Medicaid: Creating bright smiles and bright futures

By the CDHP team

This guest blog post was written by Justin M. Senior, Deputy Secretary for Medicaid in Florida’s Agency for Health Care Administration (AHCA). We’re pleased the agency is participating in this week’s Blog Carnival in which various stakeholders discuss the oral health safety net that Medicaid and CHIP provide.

Forty years ago, President Lyndon B. Johnson pushed to expand the Medicaid program to focus on children’s health. At the time, he was championing an idea that every parent knows today — when it comes to children’s health, the early years are crucial.

We have made a lot of progress since then. More children are covered today than ever before, but that does not mean every child in America has the same chance at a healthy future. Children from low-income families are more likely to have problems affecting their behavioral development, vision, hearing, and oral health — all situations that can affect how children learn, play and grow. To combat these disadvantages, we must continue to find innovative ways to get these children the routine, preventative services they need to remain healthy. 

According to the 2011-2012 National Health and Nutrition Examination Survey, approximately 23% of children aged 2-5 years and 60% of adolescents between 12 and 19 years had tooth decay. Problems like these are entirely preventable with proper diet, oral hygiene and access to dental care. Because getting a good healthy start in life is so important, in Florida we are taking steps to improve these outcomes for children enrolled in the Medicaid program.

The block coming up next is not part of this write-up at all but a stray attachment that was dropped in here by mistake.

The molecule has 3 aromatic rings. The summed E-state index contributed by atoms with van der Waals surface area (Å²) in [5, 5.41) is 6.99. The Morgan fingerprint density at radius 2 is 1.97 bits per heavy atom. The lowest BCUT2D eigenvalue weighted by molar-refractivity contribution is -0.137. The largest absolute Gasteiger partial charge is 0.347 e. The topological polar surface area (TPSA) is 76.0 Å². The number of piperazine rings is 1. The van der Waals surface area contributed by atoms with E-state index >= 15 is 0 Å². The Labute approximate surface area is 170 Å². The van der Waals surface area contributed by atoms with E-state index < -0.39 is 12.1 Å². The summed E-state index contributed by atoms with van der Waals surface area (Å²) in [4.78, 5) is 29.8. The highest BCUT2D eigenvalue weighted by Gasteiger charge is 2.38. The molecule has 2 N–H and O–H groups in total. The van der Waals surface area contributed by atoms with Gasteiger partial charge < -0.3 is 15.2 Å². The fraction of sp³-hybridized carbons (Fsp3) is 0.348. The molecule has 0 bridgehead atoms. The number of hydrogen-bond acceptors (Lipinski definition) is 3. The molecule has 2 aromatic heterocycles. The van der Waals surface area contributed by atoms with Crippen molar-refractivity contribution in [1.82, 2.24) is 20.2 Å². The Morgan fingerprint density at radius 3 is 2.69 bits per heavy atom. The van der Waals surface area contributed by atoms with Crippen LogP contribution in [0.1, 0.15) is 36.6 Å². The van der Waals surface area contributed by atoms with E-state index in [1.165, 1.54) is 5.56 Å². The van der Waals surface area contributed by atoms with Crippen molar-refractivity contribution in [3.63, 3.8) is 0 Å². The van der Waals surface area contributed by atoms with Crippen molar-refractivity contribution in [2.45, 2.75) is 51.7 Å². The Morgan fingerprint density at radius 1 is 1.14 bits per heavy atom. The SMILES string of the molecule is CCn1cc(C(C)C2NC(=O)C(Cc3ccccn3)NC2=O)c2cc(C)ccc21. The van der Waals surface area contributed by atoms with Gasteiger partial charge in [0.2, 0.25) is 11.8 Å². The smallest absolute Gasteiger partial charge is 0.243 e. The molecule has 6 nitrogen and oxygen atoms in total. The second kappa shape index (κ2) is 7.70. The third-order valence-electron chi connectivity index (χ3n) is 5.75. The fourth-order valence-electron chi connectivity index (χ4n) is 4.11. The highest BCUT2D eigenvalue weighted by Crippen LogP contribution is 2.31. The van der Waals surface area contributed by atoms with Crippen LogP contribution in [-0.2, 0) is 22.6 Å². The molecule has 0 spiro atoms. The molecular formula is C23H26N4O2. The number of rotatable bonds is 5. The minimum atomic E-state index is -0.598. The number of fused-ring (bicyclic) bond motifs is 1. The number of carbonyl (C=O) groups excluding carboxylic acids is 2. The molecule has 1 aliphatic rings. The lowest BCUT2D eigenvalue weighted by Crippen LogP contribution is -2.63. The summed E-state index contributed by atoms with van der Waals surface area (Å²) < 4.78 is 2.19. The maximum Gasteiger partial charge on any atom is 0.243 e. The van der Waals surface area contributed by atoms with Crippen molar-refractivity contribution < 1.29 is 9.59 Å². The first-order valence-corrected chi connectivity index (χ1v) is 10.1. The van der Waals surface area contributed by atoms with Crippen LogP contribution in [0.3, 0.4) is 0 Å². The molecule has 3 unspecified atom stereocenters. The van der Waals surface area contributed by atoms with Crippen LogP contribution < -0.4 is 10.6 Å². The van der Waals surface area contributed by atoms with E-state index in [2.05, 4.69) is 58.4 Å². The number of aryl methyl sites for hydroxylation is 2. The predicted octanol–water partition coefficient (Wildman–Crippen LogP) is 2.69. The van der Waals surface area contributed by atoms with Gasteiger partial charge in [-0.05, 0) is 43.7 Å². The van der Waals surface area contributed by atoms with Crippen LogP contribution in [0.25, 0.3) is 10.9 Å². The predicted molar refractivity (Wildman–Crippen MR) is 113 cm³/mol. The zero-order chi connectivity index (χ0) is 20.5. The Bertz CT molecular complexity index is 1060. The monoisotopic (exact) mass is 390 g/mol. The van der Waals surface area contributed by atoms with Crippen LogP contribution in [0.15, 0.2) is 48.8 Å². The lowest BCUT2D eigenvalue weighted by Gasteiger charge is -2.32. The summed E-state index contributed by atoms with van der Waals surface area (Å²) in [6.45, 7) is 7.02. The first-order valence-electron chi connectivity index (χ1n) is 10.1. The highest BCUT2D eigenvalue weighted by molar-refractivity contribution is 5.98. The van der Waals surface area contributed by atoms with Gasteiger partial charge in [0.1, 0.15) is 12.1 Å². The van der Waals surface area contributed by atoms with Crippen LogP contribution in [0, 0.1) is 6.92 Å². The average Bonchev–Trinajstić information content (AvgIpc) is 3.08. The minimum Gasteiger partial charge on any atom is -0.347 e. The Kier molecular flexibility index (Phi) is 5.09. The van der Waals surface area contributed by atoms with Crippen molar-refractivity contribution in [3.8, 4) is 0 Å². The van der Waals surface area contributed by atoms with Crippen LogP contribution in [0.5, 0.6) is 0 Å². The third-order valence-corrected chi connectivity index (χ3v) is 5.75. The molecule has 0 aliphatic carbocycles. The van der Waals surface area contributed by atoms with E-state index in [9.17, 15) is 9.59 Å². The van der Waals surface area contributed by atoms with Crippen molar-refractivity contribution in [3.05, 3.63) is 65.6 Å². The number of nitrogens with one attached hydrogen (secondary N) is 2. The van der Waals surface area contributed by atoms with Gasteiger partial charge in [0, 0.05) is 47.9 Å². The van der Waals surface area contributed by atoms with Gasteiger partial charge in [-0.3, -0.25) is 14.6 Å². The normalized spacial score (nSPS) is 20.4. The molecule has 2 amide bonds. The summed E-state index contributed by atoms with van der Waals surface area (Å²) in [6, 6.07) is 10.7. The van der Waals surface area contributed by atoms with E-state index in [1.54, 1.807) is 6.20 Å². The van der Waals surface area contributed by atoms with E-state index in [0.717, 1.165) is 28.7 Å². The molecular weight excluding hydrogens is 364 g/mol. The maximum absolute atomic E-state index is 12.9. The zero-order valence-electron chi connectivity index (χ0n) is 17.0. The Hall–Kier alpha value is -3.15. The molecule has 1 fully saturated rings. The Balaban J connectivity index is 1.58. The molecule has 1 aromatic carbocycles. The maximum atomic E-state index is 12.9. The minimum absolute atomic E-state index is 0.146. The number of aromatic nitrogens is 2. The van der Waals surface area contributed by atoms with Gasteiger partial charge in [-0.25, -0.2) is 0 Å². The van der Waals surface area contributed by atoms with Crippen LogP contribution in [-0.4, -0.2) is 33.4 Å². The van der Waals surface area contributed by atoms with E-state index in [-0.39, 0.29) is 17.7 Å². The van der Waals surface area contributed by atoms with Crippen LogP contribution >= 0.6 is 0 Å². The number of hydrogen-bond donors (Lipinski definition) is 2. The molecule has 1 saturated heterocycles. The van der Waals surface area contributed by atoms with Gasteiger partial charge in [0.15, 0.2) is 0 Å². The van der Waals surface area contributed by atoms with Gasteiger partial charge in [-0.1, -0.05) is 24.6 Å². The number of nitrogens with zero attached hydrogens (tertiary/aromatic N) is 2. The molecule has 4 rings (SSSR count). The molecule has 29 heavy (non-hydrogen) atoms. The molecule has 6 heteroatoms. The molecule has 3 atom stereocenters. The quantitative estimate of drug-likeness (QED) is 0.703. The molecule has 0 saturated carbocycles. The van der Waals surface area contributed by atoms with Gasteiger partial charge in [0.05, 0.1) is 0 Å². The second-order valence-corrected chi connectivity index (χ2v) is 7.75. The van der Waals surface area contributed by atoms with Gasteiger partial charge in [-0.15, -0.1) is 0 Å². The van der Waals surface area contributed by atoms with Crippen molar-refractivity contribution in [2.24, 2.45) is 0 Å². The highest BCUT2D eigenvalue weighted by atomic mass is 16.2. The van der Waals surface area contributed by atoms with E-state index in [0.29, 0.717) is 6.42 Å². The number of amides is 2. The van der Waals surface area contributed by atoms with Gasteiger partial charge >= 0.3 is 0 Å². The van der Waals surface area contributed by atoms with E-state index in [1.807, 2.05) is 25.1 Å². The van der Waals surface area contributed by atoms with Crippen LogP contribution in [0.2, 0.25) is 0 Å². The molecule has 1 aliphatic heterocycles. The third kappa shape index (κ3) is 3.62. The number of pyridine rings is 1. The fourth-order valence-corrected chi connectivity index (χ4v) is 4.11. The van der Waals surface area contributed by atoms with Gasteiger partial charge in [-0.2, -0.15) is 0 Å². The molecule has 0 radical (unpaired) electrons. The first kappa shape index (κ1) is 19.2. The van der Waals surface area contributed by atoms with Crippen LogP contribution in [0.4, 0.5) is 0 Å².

Our priority is to make sure children are seen by trusted medical professionals early and often.

As part of our State Oral Health Action Plan, AHCA has set a goal of increasing preventive dental service utilization for Medicaid recipients aged 1-20 by 10 percentage points by the end of this year. To help us reach this goal, we have teamed up with health plans participating in the Florida Medicaid program to develop Performance Improvement Projects (PIPs). These PIPs will assist in identifying barriers that are preventing children enrolled in their plan from receiving proper dental care. Once these barriers are identified, plans can develop and implement interventions aimed at removing the barriers.

The principle behind the State Oral Health Action Plan is simple: children need to get the right services at the right time and in the right settings. Otherwise, small problems can become large ones. With the information gained from the PIPs, our priority is to make sure children are seen by trusted medical professionals early and often. If these health care professionals find a problem, health plans cover the diagnosis and treatment services that are needed to correct or remediate the problem. Getting out in front of the issue can help save a child years of pain, distracted learning, and torment.   

The best part of all of this? We’re already seeing results. We saw improved dental access every year in Broward and Duval counties in a health plan pilot that ran from 2006 to 2013 as measured by nationally-recognized Health Effectiveness Data and Information Set (HEDIS) scores. Now that the health plan model has been implemented statewide, we expect to see similar improvements on a larger scale, and that will help the children of Florida have bright smiles and bright futures.     

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children ages 6-12 suffered a toothache in the previous six months.
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